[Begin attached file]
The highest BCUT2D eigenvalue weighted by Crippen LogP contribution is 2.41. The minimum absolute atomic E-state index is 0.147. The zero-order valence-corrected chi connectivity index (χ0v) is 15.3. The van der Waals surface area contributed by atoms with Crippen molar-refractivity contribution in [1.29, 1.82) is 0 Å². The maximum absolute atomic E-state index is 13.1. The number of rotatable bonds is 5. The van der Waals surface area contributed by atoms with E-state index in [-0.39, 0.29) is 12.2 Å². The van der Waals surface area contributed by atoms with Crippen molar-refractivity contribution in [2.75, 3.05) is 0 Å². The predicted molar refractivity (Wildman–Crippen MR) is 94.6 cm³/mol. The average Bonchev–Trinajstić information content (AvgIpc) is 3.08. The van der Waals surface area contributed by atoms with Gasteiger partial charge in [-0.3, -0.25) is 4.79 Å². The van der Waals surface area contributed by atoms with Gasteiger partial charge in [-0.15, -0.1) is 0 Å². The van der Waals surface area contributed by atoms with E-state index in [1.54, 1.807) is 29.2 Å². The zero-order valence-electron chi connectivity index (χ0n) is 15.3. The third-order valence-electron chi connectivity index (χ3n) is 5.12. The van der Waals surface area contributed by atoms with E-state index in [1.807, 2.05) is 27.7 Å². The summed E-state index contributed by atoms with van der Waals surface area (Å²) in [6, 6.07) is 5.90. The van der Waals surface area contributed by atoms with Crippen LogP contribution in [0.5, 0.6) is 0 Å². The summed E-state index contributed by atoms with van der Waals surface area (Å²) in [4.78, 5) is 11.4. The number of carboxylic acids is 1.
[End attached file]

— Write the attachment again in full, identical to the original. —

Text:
The highest BCUT2D eigenvalue weighted by Crippen LogP contribution is 2.41. The minimum absolute atomic E-state index is 0.147. The zero-order valence-corrected chi connectivity index (χ0v) is 15.3. The van der Waals surface area contributed by atoms with Crippen molar-refractivity contribution in [1.29, 1.82) is 0 Å². The maximum absolute atomic E-state index is 13.1. The number of rotatable bonds is 5. The van der Waals surface area contributed by atoms with E-state index in [-0.39, 0.29) is 12.2 Å². The van der Waals surface area contributed by atoms with Crippen molar-refractivity contribution in [2.75, 3.05) is 0 Å². The predicted molar refractivity (Wildman–Crippen MR) is 94.6 cm³/mol. The average Bonchev–Trinajstić information content (AvgIpc) is 3.08. The van der Waals surface area contributed by atoms with Gasteiger partial charge in [-0.3, -0.25) is 4.79 Å². The van der Waals surface area contributed by atoms with Gasteiger partial charge in [-0.15, -0.1) is 0 Å². The van der Waals surface area contributed by atoms with E-state index in [1.54, 1.807) is 29.2 Å². The zero-order valence-electron chi connectivity index (χ0n) is 15.3. The third-order valence-electron chi connectivity index (χ3n) is 5.12. The van der Waals surface area contributed by atoms with E-state index in [1.807, 2.05) is 27.7 Å². The summed E-state index contributed by atoms with van der Waals surface area (Å²) in [6, 6.07) is 5.90. The van der Waals surface area contributed by atoms with Crippen LogP contribution in [0.5, 0.6) is 0 Å². The summed E-state index contributed by atoms with van der Waals surface area (Å²) in [4.78, 5) is 11.4. The number of carboxylic acids is 1.